Wednesday, June 27, 2012


One last thought on "the fall":  man succumbed to temptation and sinned.  It is no sin to be tempted.  But sin is committed when we yield to the temptation.  Temptation will always be there.  God allows temptation, but He never causes it.  James 1 reminds us of that.
Severe consequences follow when we sin.  Man was cast out of the garden.  Sin had separated man from the close fellowship with God.  Man would henceforth labor and toil and life would be harder.  Note that the Garden of Eden and the Tree of the Knowledge of Good and Evil were mentioned in the 2nd chapter of Genesis and the last chapter in Revelation, where it states that they will be restored.

.Chapter 4  -  Cain and Abel

One thing we must get out of the way first.  I don't have any concrete answers, but just a few thoughts.  As you read Chapter 4, you become aware that there seems to be many people on the earth, yet not too many decades have passed.  Remember what I said about the writers being limited as they conveyed on paper the words and thoughts of God.  Although we'll comment more on this when we get to the flood, I am still not convinced that God's creation of "Man" was limited to Adam and Eve.  His mentioning of man and mankind as opposed to a single man makes me think.  Certainly no believer limits God's ability to create as many humans as He wanted to.  I'm not trying to make this difficult, but we're talking about ALL CREATION here.  How can everything be contained in 3 chapters of 1 book?  We must have very forgiving minds and hearts if some facts and events are ommitted.  Like I stated in an earlier post, I believe the Bible contains everything we NEED to know.

There is so much in this short chapter.  The Scripture tells about an array of sins ranging from petty jealousy to premeditated murder, constantly teaching us about the "personality and character" of God.
Adam and Eve had 2 sons:  Cain first, then Abel.  Cain was a farmer and Abel was a shepherd.  (Just like the work God assigned man)  Cain and Able brought offerings.  (Levitican Law not established yet.  I am to assume that God made these mandates known to Adam and Eve)  In verse 3, Cain brought as an offering "some of the fruits of the soil".  vs 4:  Abel brought "fat portions from some of the firstborn of his flock"  God was pleased with Abel's offering, but not with Cain's.  I have a few thoughts as to why:  Cain's attitude may have been begrudging about giving anything to anybody including God.  Its easy not to like Cain much.  He reminds me of Esau.  Also, the best from Cain's crops would be the seed stock, or the very plumpest of the fruits and vegitables. It was clear that Abel offered the best.  God honors the "first born" as we'll see very clearly in the books to come.  Cain did not approach God and asked how he could do better or even why God was displease.  Instead, Cain got angry.  Very childish.  Vs 6 God said if you do what is right, you will be accepted, which tells me that Cain was rejected more than his offering was.  vs 7:  "sin is crouching at your door", dangerously close.  like a snake coiled up, ready to strike.  I see God here as tring to lead Cain to repentance, but remember God gives us a free heart to love Him and fellowship with Him.  Unfortunately this free heart can choose to go the other way.  So Cain took Abel out in the fields and killed him.  Jealousy had turned to murder.  Then God finds Cain and asked where Abel was.  "I don't know" (lie)  Am I my brother's keeper (smartmouthing God)  Punishment was swift and just.  Punishment was two-fold:  banished from his homeland, living the life of a fugitive, and the land would no longer be generous for Cain as it had been (I still say he took for granted how bountiful his crops were and was stingy with his offering to God.  just a thought)  He was banished to the land of Nod.  Doesn't tell exactly where Nod is, but the Hebrew of Nod is "wandering"  reminds me of the wilderness Moses and Aaron got stuck in.  One last thought about Cain.  This is from a 61 year old Christian and student of human nature.  A bad relationship with man causes a bad relationship with God.  A bad relaionship with God causes a bad relationship with man.  I've seen it time and time again.  Can a person be right with God and wrong with mankind at the same time?  Possible I suppose, but I doubt it.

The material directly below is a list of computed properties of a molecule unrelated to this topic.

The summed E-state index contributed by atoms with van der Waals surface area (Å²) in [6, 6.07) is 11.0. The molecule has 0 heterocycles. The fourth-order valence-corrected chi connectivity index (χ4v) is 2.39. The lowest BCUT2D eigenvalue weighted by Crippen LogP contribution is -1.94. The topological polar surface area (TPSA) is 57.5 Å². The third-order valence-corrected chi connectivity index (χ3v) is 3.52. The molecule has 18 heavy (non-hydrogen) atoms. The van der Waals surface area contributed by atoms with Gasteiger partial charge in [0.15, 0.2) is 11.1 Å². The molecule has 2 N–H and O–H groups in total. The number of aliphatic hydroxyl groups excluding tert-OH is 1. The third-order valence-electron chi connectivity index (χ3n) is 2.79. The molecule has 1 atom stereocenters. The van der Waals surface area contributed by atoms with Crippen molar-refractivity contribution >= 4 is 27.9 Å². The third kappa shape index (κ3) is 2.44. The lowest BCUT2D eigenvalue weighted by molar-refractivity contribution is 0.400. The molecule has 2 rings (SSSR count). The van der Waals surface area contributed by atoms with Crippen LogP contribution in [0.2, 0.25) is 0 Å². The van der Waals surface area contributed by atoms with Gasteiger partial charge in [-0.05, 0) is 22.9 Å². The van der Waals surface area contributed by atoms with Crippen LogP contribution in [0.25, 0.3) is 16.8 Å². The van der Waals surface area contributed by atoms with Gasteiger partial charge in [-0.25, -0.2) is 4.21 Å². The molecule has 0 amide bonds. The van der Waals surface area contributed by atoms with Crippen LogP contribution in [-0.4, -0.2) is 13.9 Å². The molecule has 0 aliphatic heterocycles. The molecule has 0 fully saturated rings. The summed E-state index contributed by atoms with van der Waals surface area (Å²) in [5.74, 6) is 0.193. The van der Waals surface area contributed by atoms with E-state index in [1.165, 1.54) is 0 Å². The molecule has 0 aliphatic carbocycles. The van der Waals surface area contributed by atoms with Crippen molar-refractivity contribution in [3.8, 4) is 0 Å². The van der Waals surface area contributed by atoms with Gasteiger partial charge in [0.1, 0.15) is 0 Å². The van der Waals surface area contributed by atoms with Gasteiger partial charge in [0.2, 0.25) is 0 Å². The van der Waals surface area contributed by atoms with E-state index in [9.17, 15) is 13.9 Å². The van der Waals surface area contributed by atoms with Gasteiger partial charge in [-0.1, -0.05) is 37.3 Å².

As you finsh reading chapter 5, you'll see a lot of lineage (Old Testiment is big on lineage.  Maticulous records were kept)  But notice Cain's bloodline.  Gets to Lamech.  Vss 23, 24 He admits to his wife that he killed a man.  Appears out of anger.  Just like his great grandfather.
But this chapter ends on a wonderful note.  Check out vss 25,26.  God allowed Adam and Eve to have another son.  He was named Seth.  He was to replace Abel.  Seth also had a son he named Enos.  vs 26b  -  "at that time people began to call on the name of the Lord".  Think about that:  Cain descendants became murderers and the like.  Seth's descendant became Godly people.  Seth's heart was right, but we know that he must have put forth effort to teach and set an example for his family every day.

1 comment:

  1. We have had several discussions on temptation in our men's group. We've discussed this same principal that temptation itself is not sin and many people spend a lot of their lives feeling defeated and guilty when it comes to temptation.

    Thats an interesting thought that God not only created Adam and Eve, but others as well. I guess that means that we all did not come from the same bloodline, possibly?